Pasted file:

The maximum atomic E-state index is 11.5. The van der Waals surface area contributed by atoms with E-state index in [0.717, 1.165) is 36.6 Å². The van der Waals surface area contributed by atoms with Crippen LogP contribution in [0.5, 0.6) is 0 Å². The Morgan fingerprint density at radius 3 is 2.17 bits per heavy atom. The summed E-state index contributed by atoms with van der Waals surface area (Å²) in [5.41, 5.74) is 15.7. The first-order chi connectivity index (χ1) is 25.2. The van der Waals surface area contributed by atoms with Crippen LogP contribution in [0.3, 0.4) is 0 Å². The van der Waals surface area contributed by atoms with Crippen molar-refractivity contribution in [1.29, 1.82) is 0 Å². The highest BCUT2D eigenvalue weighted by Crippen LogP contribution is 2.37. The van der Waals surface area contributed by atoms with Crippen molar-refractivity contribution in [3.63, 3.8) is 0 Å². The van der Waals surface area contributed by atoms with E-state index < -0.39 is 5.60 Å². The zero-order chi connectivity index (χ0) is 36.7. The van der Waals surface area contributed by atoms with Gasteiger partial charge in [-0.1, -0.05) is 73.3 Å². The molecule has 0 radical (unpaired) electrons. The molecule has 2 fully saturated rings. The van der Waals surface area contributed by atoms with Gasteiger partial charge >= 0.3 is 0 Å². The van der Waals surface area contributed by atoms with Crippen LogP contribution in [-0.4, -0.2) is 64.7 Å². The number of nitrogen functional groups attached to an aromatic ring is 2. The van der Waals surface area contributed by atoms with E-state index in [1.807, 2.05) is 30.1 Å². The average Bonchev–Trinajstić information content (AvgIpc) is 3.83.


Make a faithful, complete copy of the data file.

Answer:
The maximum atomic E-state index is 11.5. The van der Waals surface area contributed by atoms with E-state index in [0.717, 1.165) is 36.6 Å². The van der Waals surface area contributed by atoms with Crippen LogP contribution in [0.5, 0.6) is 0 Å². The Morgan fingerprint density at radius 3 is 2.17 bits per heavy atom. The summed E-state index contributed by atoms with van der Waals surface area (Å²) in [5.41, 5.74) is 15.7. The first-order chi connectivity index (χ1) is 25.2. The van der Waals surface area contributed by atoms with Crippen LogP contribution in [0.3, 0.4) is 0 Å². The van der Waals surface area contributed by atoms with Crippen molar-refractivity contribution in [1.29, 1.82) is 0 Å². The highest BCUT2D eigenvalue weighted by Crippen LogP contribution is 2.37. The van der Waals surface area contributed by atoms with Crippen molar-refractivity contribution in [3.63, 3.8) is 0 Å². The van der Waals surface area contributed by atoms with E-state index < -0.39 is 5.60 Å². The zero-order chi connectivity index (χ0) is 36.7. The van der Waals surface area contributed by atoms with Gasteiger partial charge in [-0.1, -0.05) is 73.3 Å². The molecule has 0 radical (unpaired) electrons. The molecule has 2 fully saturated rings. The van der Waals surface area contributed by atoms with Gasteiger partial charge >= 0.3 is 0 Å². The van der Waals surface area contributed by atoms with Crippen LogP contribution in [-0.4, -0.2) is 64.7 Å². The number of nitrogen functional groups attached to an aromatic ring is 2. The van der Waals surface area contributed by atoms with E-state index in [1.807, 2.05) is 30.1 Å². The average Bonchev–Trinajstić information content (AvgIpc) is 3.83.